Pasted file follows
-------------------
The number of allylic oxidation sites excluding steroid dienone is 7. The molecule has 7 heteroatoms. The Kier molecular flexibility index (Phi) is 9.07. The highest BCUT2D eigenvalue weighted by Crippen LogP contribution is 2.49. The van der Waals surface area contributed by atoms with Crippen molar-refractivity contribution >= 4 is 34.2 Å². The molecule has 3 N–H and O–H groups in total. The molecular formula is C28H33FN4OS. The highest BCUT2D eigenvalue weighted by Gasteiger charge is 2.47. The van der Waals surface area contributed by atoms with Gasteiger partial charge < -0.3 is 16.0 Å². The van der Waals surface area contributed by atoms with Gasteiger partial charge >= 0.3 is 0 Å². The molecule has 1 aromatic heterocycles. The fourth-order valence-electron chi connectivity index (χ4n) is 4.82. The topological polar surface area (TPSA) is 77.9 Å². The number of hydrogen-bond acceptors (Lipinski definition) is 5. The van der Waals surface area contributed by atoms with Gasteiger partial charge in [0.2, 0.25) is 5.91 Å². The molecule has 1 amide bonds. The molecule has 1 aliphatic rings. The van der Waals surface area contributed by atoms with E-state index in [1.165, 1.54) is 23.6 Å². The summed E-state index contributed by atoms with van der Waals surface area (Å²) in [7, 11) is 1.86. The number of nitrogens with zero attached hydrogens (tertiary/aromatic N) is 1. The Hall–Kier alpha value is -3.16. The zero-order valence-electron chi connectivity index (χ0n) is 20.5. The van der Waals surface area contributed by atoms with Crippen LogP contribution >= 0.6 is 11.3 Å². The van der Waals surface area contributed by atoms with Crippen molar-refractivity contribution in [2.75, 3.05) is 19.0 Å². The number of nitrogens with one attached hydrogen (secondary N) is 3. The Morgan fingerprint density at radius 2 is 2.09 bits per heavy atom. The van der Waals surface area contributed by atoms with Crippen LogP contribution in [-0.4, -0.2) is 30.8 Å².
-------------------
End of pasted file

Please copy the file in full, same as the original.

The number of allylic oxidation sites excluding steroid dienone is 7. The molecule has 7 heteroatoms. The Kier molecular flexibility index (Phi) is 9.07. The highest BCUT2D eigenvalue weighted by Crippen LogP contribution is 2.49. The van der Waals surface area contributed by atoms with Crippen molar-refractivity contribution >= 4 is 34.2 Å². The molecule has 3 N–H and O–H groups in total. The molecular formula is C28H33FN4OS. The highest BCUT2D eigenvalue weighted by Gasteiger charge is 2.47. The van der Waals surface area contributed by atoms with Gasteiger partial charge < -0.3 is 16.0 Å². The van der Waals surface area contributed by atoms with Gasteiger partial charge >= 0.3 is 0 Å². The molecule has 1 aromatic heterocycles. The fourth-order valence-electron chi connectivity index (χ4n) is 4.82. The topological polar surface area (TPSA) is 77.9 Å². The number of hydrogen-bond acceptors (Lipinski definition) is 5. The van der Waals surface area contributed by atoms with Gasteiger partial charge in [0.2, 0.25) is 5.91 Å². The molecule has 1 amide bonds. The molecule has 1 aliphatic rings. The van der Waals surface area contributed by atoms with E-state index in [1.165, 1.54) is 23.6 Å². The summed E-state index contributed by atoms with van der Waals surface area (Å²) in [7, 11) is 1.86. The number of nitrogens with zero attached hydrogens (tertiary/aromatic N) is 1. The Hall–Kier alpha value is -3.16. The zero-order valence-electron chi connectivity index (χ0n) is 20.5. The van der Waals surface area contributed by atoms with Crippen LogP contribution >= 0.6 is 11.3 Å². The van der Waals surface area contributed by atoms with Crippen molar-refractivity contribution in [2.75, 3.05) is 19.0 Å². The number of nitrogens with one attached hydrogen (secondary N) is 3. The Morgan fingerprint density at radius 2 is 2.09 bits per heavy atom. The van der Waals surface area contributed by atoms with Crippen LogP contribution in [-0.4, -0.2) is 30.8 Å².